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Reflections on our first slum tour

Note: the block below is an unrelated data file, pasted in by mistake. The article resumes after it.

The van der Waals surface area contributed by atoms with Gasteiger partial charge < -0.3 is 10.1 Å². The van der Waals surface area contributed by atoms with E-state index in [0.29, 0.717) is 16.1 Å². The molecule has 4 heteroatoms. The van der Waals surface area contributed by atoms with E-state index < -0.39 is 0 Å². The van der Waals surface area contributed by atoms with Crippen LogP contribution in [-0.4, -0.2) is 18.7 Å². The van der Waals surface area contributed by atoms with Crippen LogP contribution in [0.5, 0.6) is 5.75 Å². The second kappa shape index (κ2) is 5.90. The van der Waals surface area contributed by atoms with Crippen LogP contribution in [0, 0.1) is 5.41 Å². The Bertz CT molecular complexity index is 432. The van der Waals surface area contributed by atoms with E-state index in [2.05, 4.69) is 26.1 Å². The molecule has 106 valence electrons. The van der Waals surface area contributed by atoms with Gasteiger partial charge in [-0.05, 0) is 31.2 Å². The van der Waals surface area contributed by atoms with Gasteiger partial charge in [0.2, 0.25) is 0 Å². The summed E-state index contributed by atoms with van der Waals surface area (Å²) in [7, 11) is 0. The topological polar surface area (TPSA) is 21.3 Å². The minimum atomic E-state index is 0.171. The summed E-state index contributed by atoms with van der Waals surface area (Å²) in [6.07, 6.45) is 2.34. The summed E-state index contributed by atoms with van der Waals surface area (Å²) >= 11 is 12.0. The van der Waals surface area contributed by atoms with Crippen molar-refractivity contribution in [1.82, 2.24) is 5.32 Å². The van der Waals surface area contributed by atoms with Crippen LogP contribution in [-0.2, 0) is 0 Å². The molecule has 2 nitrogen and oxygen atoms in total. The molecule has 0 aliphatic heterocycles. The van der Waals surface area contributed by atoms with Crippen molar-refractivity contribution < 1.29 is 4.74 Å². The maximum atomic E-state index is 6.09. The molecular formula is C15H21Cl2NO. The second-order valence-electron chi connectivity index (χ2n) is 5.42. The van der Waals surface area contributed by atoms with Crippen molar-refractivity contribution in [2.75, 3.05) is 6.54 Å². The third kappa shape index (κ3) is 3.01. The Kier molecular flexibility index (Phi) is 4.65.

Our team is now in India, and one of the first things we did was arrange a tour of a large slum in New Delhi. We did this through PETE, a local nonprofit that provides free educational programs,. This tour was very informative and we wanted to write up a quick post on some of the biggest things we learned. Poverty is way more extreme here than in the first world Our team has been in poverty research for some time, but for many of us, this was our first time getting this close to extreme poverty. The slum we went to contained about 30,000 people and we traveled around it for about 3 hours. The level of wealth was shockingly low, with the nicest houses having a door and two rooms and the least nice houses being basically a tarp held up with some wood. Sewage and waste flowed freely on the streets and many people did not have personal access to water or electricity. Things that people often take for granted were not present in many houses. These things included mattresses, flooring of any sort, or any form of light (many houses had no windows). The streets between houses were narrow and filled with open waste and closed water pipes side by side. Pollution and air quality is very bad throughout Delhi, but it was even worse in the slum. Some children openly defecated in the crowded public street. Many people had open wood burning fires indoors. This meant the ash in the air made it extremely hard to breathe. Water is carried in small pipes. Electricity is leeched from nearby wires. The state of water and electricity was immediately apparent. Along many of the paths there were dozens of hoses piping water to people’s houses. The water was inconsistent and many areas went for days without any. Personal supplies of water in homes were rare and the water was untreated and salty. It was not safe to drink, but people drank from it anyways as it was the only affordable option for them. It occurred to us that water sanitation would be extremely hard in this slum even if the drinking source was clean or water chlorination was provided. The external surroundings, water collectors, cups and peoples hands, were all easily dirty enough to re-contaminate any liquid. Additionally there were large numbers of flies that primarily stayed around water sources or drying laundry, that could easily transmit bacteria from waste to clean water. Electricity came from low hanging (almost head level) makeshift lines. We were told it was illegally and quite unsafely taken from a nearby power line. Low-hanging, unrepaired lines looked to be a real danger although we did not see anything touch them. Children are far happier Throughout our tour, and even through the rest of our time in India, we have consistently found that children seem substantially happier than adults. This was also true to a lesser extent with young adults. As children are usually the most vocal with foreigners, I can imagine it leading people to think the average slum dweller is quite happy even when it’s not the case. I am unsure what the current research base says on this, and the people in the slum didn’t speak nearly enough English for us to ask them questions regarding happiness. We hope to investigate this more in the future. The wet season is worse for health and happiness We were told many times that the wet season made things far worse than the dry season (the current one we were in). This was especially true for health. It sounded like waste was harder to control and flooding was very common. This in combination with our more visceral understanding of housing amongst the extremely poor, helped us understand why so many cash transfer recipients spend their money on home improvements. Much of the wet season’s negative effects could be attributed to flooding which could be prevented by better quality housing. Wealth is spent in really unexpected ways Although the poverty was extremely evident, there were some purchases that seemed surprisingly high quality given their wealth bracket. The first thing we noticed was clothing. People had quite nice clothing on even though many had no shoes. The second thing we noticed was cell phones. Many people had cellphones and quite a few even had higher end smartphones. This was in stark contrast to the rest of their living standards. We also noticed some unemployed men gambling money on cards and spending money on small sweets from stores inside the slum. Work Many people seemed to want a job, but opportunities were slim. When people did have work it was said to be inconsistent. Many of the women seemed to stay home while the men went out and worked. We asked what the most desirable job for people was and our guide said working in a factory. We asked about the average income and it seemed to vary largely. We were given the numbers that women made 4,000 rupees (~$60 US) and men made 8,000 rupees (~$120 US) a month but are unsure how representative this is. ​ The clinic was surprisingly nice, even in the slum The final thing we noticed was one of the better buildings in the slum seemed to be the health clinic. When we went there it was unstaffed but had electricity, wood floors, a computer chair and desk. Compared to its surroundings it seemed clearly better funded.

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